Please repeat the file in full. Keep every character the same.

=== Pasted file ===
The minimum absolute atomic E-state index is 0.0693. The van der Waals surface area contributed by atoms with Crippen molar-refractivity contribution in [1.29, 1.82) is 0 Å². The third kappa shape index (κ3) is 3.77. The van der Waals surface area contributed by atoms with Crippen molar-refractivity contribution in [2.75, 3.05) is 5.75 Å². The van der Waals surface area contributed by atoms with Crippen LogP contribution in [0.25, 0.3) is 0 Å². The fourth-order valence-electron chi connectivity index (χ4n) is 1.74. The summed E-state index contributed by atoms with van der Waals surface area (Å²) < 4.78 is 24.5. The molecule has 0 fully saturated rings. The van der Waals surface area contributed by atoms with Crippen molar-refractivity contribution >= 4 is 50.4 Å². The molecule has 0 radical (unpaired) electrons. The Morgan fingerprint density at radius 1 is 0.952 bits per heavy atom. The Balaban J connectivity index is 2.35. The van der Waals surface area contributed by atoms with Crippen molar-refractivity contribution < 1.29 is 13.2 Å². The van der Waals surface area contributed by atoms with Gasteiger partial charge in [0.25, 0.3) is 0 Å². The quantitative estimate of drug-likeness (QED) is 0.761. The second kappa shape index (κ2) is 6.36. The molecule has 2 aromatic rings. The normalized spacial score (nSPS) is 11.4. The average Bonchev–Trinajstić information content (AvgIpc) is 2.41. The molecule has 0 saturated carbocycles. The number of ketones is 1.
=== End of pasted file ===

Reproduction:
The minimum absolute atomic E-state index is 0.0693. The van der Waals surface area contributed by atoms with Crippen molar-refractivity contribution in [1.29, 1.82) is 0 Å². The third kappa shape index (κ3) is 3.77. The van der Waals surface area contributed by atoms with Crippen molar-refractivity contribution in [2.75, 3.05) is 5.75 Å². The van der Waals surface area contributed by atoms with Crippen LogP contribution in [0.25, 0.3) is 0 Å². The fourth-order valence-electron chi connectivity index (χ4n) is 1.74. The summed E-state index contributed by atoms with van der Waals surface area (Å²) < 4.78 is 24.5. The molecule has 0 fully saturated rings. The van der Waals surface area contributed by atoms with Crippen molar-refractivity contribution >= 4 is 50.4 Å². The molecule has 0 radical (unpaired) electrons. The Morgan fingerprint density at radius 1 is 0.952 bits per heavy atom. The Balaban J connectivity index is 2.35. The van der Waals surface area contributed by atoms with Crippen molar-refractivity contribution < 1.29 is 13.2 Å². The van der Waals surface area contributed by atoms with Gasteiger partial charge in [0.25, 0.3) is 0 Å². The quantitative estimate of drug-likeness (QED) is 0.761. The second kappa shape index (κ2) is 6.36. The molecule has 2 aromatic rings. The normalized spacial score (nSPS) is 11.4. The average Bonchev–Trinajstić information content (AvgIpc) is 2.41. The molecule has 0 saturated carbocycles. The number of ketones is 1.